Freedom of expression and fundamental rights

Is sexual abuse of boys to be laughed at?

Ahsan Afthar

Child sexual abuse in Sri Lanka is nothing new. There are plenty of stories that school going students are abused by school teachers. But the story of a female teacher abusing a 15-year-old schoolboy last October turned out to be shocking news and became a matter of joke among many men.

The teacher (27 years old) who abused the boy was arrested by the Weligama Police. Many men who have commented on the matter have said that the boy was ‘lucky and fortunate enough’ as if it was a good thing that has been done to the boy, encouraging action of this kind. It’s funny that many men who posted on Facebook and Twitter expressing their regrets that they didn’t have a teacher like this when they went to school. 

When they see news of girls getting abused people just ignore it as something that usually happens. When boys are abused, without any hesitation, they come out with words that directly encourage it in this way. What is this mentality?

In this masculine world, this is the state of mind of many, dreaming that even the injustice done to boys is considered a matter of fortune and justified. In addition, the understanding of sex is centred on the morality of women and the power of men.

The public should be aware of and have the mentality that neither a man nor a woman can ever be subjected to sexual abuse.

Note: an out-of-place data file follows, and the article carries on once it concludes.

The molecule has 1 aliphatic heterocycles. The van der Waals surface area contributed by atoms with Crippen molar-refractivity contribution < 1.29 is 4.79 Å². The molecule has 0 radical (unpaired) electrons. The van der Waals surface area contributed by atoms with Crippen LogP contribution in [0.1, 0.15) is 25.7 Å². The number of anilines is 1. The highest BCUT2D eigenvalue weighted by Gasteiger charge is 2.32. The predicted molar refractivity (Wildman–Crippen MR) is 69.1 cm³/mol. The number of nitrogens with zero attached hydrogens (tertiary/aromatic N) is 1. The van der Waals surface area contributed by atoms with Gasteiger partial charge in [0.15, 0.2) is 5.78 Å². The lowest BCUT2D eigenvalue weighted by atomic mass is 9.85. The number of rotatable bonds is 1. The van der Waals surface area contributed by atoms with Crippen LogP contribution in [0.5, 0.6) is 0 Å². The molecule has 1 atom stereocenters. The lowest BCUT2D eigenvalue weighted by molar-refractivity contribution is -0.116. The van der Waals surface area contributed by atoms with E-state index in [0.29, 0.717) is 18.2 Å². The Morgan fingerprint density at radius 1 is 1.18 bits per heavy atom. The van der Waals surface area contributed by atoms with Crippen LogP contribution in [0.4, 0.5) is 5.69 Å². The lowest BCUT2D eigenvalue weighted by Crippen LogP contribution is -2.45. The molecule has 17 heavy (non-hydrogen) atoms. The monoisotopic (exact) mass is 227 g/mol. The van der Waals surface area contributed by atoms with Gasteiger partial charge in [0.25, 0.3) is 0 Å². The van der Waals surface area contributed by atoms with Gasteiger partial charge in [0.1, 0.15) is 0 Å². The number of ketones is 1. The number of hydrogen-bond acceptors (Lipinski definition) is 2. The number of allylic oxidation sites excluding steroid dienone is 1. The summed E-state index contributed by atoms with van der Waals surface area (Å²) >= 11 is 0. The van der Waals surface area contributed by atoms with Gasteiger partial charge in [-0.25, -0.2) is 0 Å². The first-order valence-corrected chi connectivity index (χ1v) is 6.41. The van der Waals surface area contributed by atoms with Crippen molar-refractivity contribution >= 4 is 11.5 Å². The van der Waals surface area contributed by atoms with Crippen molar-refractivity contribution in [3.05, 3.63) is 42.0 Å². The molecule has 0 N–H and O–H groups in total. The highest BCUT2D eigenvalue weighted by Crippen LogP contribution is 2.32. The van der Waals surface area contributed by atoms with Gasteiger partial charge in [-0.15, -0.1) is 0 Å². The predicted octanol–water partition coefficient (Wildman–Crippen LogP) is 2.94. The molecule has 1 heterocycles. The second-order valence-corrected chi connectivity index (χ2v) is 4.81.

There needs to be more and more emphasis on gender equality in a society that that takes sexual abuses as jokes and posts their opinions. Does this community have a cruel mindset that encourages or promotes abuse and violence of sexual nature? It’s a question everyone should ask themselves.

Would they have the same mentality of claiming their child to be fortunate and lucky in the event of such disasters had happened to their daughters? Would they appreciate those men who committed such a crime? They will never do that. Similarly, we need to get rid of this evil from the society irrespective of whether it has been committed against a female or a male. Otherwise male children will inevitably be more likely to be abused by men.

The minimum age for consent to engage in sexual intercourse in Sri Lanka is 16 years. So even if the teacher had got the consent of this boy, it would not have been an acceptable consent. Those who regret not having such a female teacher when they were students are the ones who incite crime and spread ideas that are complicit in it.

According to lecturer Aswini Fernando, boys are more likely to get sexually abused than girls and this matter goes unnoticed. She added that “boys, unlike girls, have no idea or fear of losing virginity, getting pregnancy; and the act of crime is neglected even when they are abused.

In the first six months of this year alone, 5242 children had been abused. Of these, 1642 cases were of sexual abuses. Voices and writings against children of any gender should be recorded in cases where they are sexually abused. If we find writings, articles, feedback, etc. that support them in some way, we should not hesitate to act against it.

We should not allow humorous comments written for the above like incident to come up again as feedback in any media. This is not a joke. Instead, we must first make it clear to them that this is a massive health and mental health issue. From now on, we need to pay more attention to boys when talking about sexual abuse.

Source :
The views and opinions expressed in this publication are those of the authors. They do not purport to reflect the opinions or views of the Sri Lanka Press Institute.

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